In addition to modifying object spawn locations, Forge can also be used to change the properties of individual objects as well as different types of objects. Pressing X over an item allows a player in Edit Mode to alter that item's settings. Pressing X again allows players to view the settings for all objects of that type. Per-type settings can also be accessed by highlighting the given object's entry in the spawn menus, and then pressing X. An individual object (e.g., a single Gravity Lift) may have its Respawn Rate (which determines how often it spawns) and its Place at Start settings altered. Types of objects (e.g., all Gravity Lifts) may have their Run-Time Minimum and Run-Time Maximum settings altered, which allows mapmakers to ensure that there is always less than or more than a certain amount of a given item during gameplay.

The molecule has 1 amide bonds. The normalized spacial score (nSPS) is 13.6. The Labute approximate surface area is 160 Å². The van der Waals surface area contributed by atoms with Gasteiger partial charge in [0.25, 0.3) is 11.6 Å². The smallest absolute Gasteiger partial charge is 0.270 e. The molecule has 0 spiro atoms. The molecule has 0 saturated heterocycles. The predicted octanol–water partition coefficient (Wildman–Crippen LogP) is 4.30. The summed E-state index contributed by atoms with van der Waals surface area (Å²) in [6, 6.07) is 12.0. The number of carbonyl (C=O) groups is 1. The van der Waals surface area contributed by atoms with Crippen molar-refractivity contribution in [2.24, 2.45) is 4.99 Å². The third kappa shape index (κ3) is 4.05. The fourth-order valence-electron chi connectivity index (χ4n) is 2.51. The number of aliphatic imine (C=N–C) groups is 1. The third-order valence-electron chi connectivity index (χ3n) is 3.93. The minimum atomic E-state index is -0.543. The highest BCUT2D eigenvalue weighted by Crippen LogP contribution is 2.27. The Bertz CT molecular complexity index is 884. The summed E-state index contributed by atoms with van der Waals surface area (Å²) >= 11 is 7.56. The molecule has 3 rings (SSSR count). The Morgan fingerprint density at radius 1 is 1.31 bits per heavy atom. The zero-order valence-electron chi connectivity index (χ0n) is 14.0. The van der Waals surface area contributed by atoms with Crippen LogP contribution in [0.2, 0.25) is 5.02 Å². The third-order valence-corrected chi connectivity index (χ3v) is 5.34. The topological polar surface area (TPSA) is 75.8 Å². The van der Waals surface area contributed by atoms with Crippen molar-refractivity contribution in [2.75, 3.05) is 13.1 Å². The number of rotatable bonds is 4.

There are some limits when placing items in Forge. The most obvious limit is the set of items permitted in a map—specific items are only allowed in specific maps. As an example, Hornets and Scorpions cannot be placed in The Pit, and Deployable Covers may not be placed in Sandtrap. (The technical explanation is that the tags for certain objects are only present in certain maps. Bungie likely did not place them for balance issues.) There are also varying limits on how many of each item can be placed; while the player can usually place up to thirty-two Frag grenades, the player can only place two Scorpions when they are available on a map.